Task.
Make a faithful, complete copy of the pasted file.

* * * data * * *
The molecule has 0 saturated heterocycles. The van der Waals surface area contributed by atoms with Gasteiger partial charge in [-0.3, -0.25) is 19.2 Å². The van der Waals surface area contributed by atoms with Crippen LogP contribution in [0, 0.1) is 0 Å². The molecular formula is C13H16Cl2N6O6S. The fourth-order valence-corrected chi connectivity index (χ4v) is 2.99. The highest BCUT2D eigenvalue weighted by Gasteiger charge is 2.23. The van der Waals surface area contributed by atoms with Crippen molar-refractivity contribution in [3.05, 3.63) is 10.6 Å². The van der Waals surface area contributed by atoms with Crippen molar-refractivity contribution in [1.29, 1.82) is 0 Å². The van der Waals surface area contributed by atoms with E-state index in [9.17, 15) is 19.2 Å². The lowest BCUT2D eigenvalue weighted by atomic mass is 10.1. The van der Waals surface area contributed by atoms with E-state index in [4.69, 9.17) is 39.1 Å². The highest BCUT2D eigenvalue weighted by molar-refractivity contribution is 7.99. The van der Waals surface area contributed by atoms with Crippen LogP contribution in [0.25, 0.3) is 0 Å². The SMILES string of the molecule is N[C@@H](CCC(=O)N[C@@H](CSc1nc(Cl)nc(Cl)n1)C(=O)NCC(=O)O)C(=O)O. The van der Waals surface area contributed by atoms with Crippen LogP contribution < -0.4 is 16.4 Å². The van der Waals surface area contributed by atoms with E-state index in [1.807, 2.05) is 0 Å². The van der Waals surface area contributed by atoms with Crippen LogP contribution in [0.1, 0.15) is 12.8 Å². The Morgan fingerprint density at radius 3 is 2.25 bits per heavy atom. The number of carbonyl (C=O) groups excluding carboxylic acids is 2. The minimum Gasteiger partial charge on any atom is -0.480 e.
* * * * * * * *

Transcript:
The molecule has 0 saturated heterocycles. The van der Waals surface area contributed by atoms with Gasteiger partial charge in [-0.3, -0.25) is 19.2 Å². The van der Waals surface area contributed by atoms with Crippen LogP contribution in [0, 0.1) is 0 Å². The molecular formula is C13H16Cl2N6O6S. The fourth-order valence-corrected chi connectivity index (χ4v) is 2.99. The highest BCUT2D eigenvalue weighted by Gasteiger charge is 2.23. The van der Waals surface area contributed by atoms with Crippen molar-refractivity contribution in [3.05, 3.63) is 10.6 Å². The van der Waals surface area contributed by atoms with Crippen molar-refractivity contribution in [1.29, 1.82) is 0 Å². The van der Waals surface area contributed by atoms with E-state index in [9.17, 15) is 19.2 Å². The lowest BCUT2D eigenvalue weighted by atomic mass is 10.1. The van der Waals surface area contributed by atoms with E-state index in [4.69, 9.17) is 39.1 Å². The highest BCUT2D eigenvalue weighted by molar-refractivity contribution is 7.99. The van der Waals surface area contributed by atoms with Crippen LogP contribution in [0.25, 0.3) is 0 Å². The SMILES string of the molecule is N[C@@H](CCC(=O)N[C@@H](CSc1nc(Cl)nc(Cl)n1)C(=O)NCC(=O)O)C(=O)O. The van der Waals surface area contributed by atoms with Crippen LogP contribution < -0.4 is 16.4 Å². The van der Waals surface area contributed by atoms with E-state index in [1.807, 2.05) is 0 Å². The van der Waals surface area contributed by atoms with Crippen LogP contribution in [0.1, 0.15) is 12.8 Å². The Morgan fingerprint density at radius 3 is 2.25 bits per heavy atom. The number of carbonyl (C=O) groups excluding carboxylic acids is 2. The minimum Gasteiger partial charge on any atom is -0.480 e.